Two years after repatriation there are several factors influencing retention significantly. 

  1. a) re-entry cultural adjustment, another 
  2. b) role expectation mismatch and 
  3. c) the lack of applicability of the learning from the previous assignment.

The Integration of Global Mobility and Global Talent Management

One of the reasons for this lack of synchronization is the missing integration of global mobility and global talent management activities and functions in today’s organizations. The only guidance focuses on academic concepts of expatriate return on investment.

A Holistic Competency Model is Needed

I claim that we not only need a better integration of Talent Management and Global Mobility (hence the term Talent Mobility) but we also need to look at our performance management systems, global competency models, recruiting and talent identification process under a new light. We finally need to advance HR to an interculturally competent function and reduce the inherent bias in all of our processes, tools and leaders. This will be a major task in a post-colonial BANI World.

My Global Competency Model has been an attempt to integrate Eastern and Western mindsets into a model. Our coaching approach builds on Eastern and Western coaching practices. We included the ethics by the International Coaching Federation (ICF). The holistic approach of my coach, educator Drs. Boudewijn Vermeulen, further developed by Dr. Eva Kinast into a holistic, body-oriented and intercultural coaching method. This method focuses on building and maintaining effective trust-based relationships, the body-mind-heart connection and is linked to the psychology of Carl Gustav Jung. 

The model also assumes weekly reflection, regular practices, which originate from Eastern mindsets and concepts such as ZEN. We integrated body learning which was taught to me by Dr. Jay Muneo Jay Yoshikawa in a course of Eastern Mindscapes (back in 2005 at the Summer Institute of Intercultural Communication in Portland, Oregon). Reflected experiences are based on the single-loop and double-loop learning theory of Argyris and Schoen. Also, experiential learning that I first learned from Thiaggi about 20 years ago and have further developed into all of my programs.

Trust and Relationships are Collaboration Glue

In almost every coaching session right now leaders talk to me about the need to get better at building trust (also in a virtual setting) and relationships. Relationships in my view are the glue to working well together within a monocultural but also multicultural environment. Collaboration (as opposed to Cooperation) requires a higher level of trust among project team members. Agile needs it. And Diversity, Equity and Inclusion demand it. 

WHAT DOES THIS MEAN FOR GLOBAL MOBILITY?

“Better alignment between global mobility and companies’ global talent agenda is a precondition for making mobility truly strategic and helping companies achieve a significant return on investment with their international assignments.”

  • Widening the scope of Global Mobility to include international hires, cross-border commuters, international transfers, lifestyle assignments, global digital nomads and other groups of internationally mobile professionals.
  • Reviewing all HR models and processes to reduce bias and White Supremacy should be on the priority list of every HR leader but you can also make it your personal mission. Help us create a world where everyone has a chance and invite those to the table that are often overlooked.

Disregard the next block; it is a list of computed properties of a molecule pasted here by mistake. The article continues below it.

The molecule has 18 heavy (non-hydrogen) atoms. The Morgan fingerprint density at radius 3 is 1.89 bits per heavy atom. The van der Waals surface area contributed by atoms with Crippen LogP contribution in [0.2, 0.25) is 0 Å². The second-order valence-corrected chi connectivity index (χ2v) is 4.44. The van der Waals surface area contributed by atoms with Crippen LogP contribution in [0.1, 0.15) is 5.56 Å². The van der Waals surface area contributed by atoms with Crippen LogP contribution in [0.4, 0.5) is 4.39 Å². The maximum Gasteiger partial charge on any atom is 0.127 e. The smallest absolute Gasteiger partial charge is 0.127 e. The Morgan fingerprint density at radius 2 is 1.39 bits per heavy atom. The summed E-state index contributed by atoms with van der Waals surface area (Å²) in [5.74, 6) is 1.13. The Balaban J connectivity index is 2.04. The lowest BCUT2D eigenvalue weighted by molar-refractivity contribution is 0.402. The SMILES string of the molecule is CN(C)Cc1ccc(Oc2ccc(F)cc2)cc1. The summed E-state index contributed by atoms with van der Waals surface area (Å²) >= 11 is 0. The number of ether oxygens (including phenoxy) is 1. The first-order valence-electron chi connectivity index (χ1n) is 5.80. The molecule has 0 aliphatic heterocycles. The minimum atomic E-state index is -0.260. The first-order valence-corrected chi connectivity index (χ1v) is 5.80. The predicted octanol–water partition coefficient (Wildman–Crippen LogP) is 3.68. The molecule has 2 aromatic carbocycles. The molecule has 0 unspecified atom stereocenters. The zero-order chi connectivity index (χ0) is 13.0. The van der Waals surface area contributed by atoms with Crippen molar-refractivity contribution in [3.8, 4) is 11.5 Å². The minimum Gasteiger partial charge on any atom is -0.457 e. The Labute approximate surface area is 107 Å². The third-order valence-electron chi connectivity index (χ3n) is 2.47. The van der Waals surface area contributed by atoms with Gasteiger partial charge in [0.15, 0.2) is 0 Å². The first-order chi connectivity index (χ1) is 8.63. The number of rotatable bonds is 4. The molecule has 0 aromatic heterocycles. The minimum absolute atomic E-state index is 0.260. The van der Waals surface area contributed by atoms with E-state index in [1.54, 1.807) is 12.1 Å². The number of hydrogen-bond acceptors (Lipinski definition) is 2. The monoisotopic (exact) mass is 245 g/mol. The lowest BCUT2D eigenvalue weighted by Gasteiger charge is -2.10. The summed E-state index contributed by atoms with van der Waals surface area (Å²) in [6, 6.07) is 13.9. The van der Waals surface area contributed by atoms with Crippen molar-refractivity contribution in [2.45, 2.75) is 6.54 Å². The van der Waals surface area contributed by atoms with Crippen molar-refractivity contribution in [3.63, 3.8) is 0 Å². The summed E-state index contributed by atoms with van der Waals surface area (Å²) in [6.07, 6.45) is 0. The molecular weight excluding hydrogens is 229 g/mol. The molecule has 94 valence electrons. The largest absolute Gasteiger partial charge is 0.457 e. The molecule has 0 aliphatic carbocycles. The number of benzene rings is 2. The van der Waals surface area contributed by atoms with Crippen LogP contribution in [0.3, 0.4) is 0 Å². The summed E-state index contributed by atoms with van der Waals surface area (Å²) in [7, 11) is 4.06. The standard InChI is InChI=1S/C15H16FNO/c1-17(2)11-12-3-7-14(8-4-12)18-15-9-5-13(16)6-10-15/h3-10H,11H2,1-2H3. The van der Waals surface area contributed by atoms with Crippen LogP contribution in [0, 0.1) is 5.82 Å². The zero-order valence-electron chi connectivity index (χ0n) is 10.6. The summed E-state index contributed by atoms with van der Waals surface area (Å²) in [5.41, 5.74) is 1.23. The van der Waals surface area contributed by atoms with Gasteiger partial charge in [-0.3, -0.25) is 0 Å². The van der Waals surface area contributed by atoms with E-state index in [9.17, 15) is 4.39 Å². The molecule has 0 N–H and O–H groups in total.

• Defining assignment objectives up front and tracking progress throughout assignment. You must ensure that not only the home company or headquarters have clear cut objectives for the expat  but also that the host company’s objectives are in sync and align with that of the headquarters. Coach the expat or send them to me for coaching. Help them be a success rather than a failure.
  • Improving productivity by addressing development areas such as communication, process and culture barriers. Key problem areas should be identified. Oftentimes, expats complain about loss of connection to the home company. Nobody from the headquarters or home company is interested in how they fare in the new environment. If expats feel deserted, it could adversely affect their performance output. Proffering viable solutions to pain points of expats, such as cultural roadblocks would help improve expats performance. Give them the vocabulary to speak about their blockers, send them to intercultural awareness training. 
  • Helping coordinate annual talent review of all expatriates. Reviews like this give expats the opportunity to express their perception of the international assignment. 
  • Increase the expat’s self-awareness. Let expats learn more about themselves. We use the IDI (Intercultural Development Inventory) and ICBI™ (Individual Cultural Blueprint Indicator) for example for self-awareness assessment and the outcomes can be a great conversation starter in a coaching session.

You already know that I am on a mission to bring the Human Touch back into Global Mobility and therefore we would also like to contribute to research in the growing body of knowledge around Global Mobility. Our Academic Intern Monica Kim Kuoy is running a research project and I hope you would like to support us by being an interview partner or sounding board for our ideas.

We look forward to hearing from you.

 

RESOURCES

Who is an Expatriate Employee?

https://expatfinancial.com/who-is-an-expatriate-employee/ 

https://feibv.nl/wp-content/uploads/2019/04/Master-Thesis_Weinberger-Angela_Jan-2019_Final.pdf